TPP will transform the region: Lim Hng Kiang

TPP will transform the region: Lim Hng Kiang

The newly agreed upon Trans-Pacific Partnership will encourage greater investment and address new trade challenges in the modern economy, says the Trade and Industry Minister.

A view of the Keppel container port terminal in Singapore, pictured on February 22, 2013
A view of the Keppel container port terminal in Singapore. 

SINGAPORE: After more than five years of negotiations, a deal on a comprehensive trade agreement that will connect Singapore to 11 other countries has been agreed upon, creating the world's largest free trade region. This was announced by trade ministers at a press conference in Atlanta, in the United States (US) on Monday (Oct 5).

The Trans-Pacific Partnership, or TPP, will give Singapore firms increased access to some of the world's largest economies, including the US and Japan. It will also help open new markets such as Canada and Mexico to Singapore as it does not have bilateral free trade agreements with these countries.

In a statement issued on Monday, the Ministry of Trade and Industry (MTI) said the TPP will put in place new and updated trade rules it described as "robust and balanced" to promote fair competition and good governance, encourage innovation and to grow the digital economy. This will create more opportunities and allow Singapore-based companies to operate in the region with greater ease and confidence, it added.

"The TPP embodies what Singapore sees as the future of the Asia Pacific," said Trade and Industry Minister Lim Hng Kiang. "It will transform the region by reducing tariff and non-tariff barriers substantially for both goods and services, encouraging greater investment, and addressing new trade challenges in the modern economy.

"The TPP has also been deliberately designed to be more inclusive, so that small and medium-sized enterprises can take full advantage of its benefits," he added.

The 12 countries that make up the TPP together account for 40 percent of the global economy. These countries are Australia, Brunei, Canada, Chile, Japan, Malaysia, Mexico, New Zealand, Peru, Singapore, the United States and Vietnam.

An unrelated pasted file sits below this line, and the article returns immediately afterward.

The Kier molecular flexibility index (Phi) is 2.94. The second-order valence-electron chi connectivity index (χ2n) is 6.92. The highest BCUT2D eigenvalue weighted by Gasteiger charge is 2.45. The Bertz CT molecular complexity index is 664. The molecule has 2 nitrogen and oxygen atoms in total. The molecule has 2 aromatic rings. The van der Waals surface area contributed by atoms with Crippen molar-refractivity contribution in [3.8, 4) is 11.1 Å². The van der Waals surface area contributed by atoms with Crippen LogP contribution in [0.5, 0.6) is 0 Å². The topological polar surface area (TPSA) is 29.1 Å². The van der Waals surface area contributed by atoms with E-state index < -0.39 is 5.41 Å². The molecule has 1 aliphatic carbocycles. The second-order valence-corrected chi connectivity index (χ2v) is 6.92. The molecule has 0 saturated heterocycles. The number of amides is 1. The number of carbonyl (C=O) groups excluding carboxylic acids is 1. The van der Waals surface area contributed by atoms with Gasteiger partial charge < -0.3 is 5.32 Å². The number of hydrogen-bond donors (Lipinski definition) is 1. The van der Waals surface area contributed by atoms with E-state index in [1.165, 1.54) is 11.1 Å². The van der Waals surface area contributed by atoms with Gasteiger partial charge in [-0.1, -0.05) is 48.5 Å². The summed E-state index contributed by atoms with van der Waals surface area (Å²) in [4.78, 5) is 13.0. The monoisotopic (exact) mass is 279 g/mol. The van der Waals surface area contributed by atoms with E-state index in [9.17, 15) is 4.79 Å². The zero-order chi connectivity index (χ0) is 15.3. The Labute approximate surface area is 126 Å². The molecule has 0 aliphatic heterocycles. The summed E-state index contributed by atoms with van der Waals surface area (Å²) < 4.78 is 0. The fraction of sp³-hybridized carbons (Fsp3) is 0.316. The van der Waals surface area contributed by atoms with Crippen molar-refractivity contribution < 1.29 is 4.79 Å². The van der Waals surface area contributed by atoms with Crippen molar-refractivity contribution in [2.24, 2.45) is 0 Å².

INVESTORS CAN EXPECT MORE OPEN PLAYING FIELD: PM LEE

In a Facebook post on Tuesday morning, Prime Minister Lee Hsien Loong said he was "very pleased" that a deal on the TPP has been reached after more than five years of negotiations.

"This is a historic moment," he said.

"It covers twelve major economies in the Asia Pacific, including the US, Japan, Malaysia, Vietnam, Australia, Mexico and Peru. Our exporters will have better market access to these countries, and investors can expect a more open and level playing field," said PM Lee.

Very pleased that a deal on the Trans-Pacific Partnership has been reached in Atlanta, after more than 5 years of...

Posted by Lee Hsien Loong on ; Monday, 5 October 2015


He added that the agreement would open up more opportunities for small and medium-sized enterprises in TPP countries, and make it easier for them to conduct business.

"My thanks to the US for their leadership, and to all our TPP partners for their hard work to bring these negotiations to a close. Hoping for a swift ratification of the agreement," PM Lee said.

TPP WILL BE "CATALYST FOR GROWTH"

The TPP countries represent a large market for Singapore businesses, with a population of 800 million and a combined GDP of around US$30 trillion, amounting to 40 per cent of global GDP.

In 2013, the TPP countries accounted for 30 per cent of Singapore’s total goods trade, worth S$300 billion, and 30 per cent of foreign direct investment in Singapore, amounting to S$240 billion, MTI said.

Speaking to Channel NewsAsia earlier on Monday, CEO of the Singapore Business Federation (SBF) Ho Meng Kit said agreement on the TPP will help boost economic growth.

"Growth has not recovered, it’s still below pre-financial crisis levels, so why is that? I think part of it is there are more barriers to trade and investment internationally. There are less conditions for trade, so structural reform needs to be done by many economies, so I think the TPP being a high standard trade agreement would be a catalyst for growth."

According to a joint statement issued by the Office of the United States Trade Representative, the parties involved will work on tying up remaining details and produce the final text for public review. Each country will also begin domestic approval processes to bring the TPP into force as soon as possible.

Source: CNA/hs/dl

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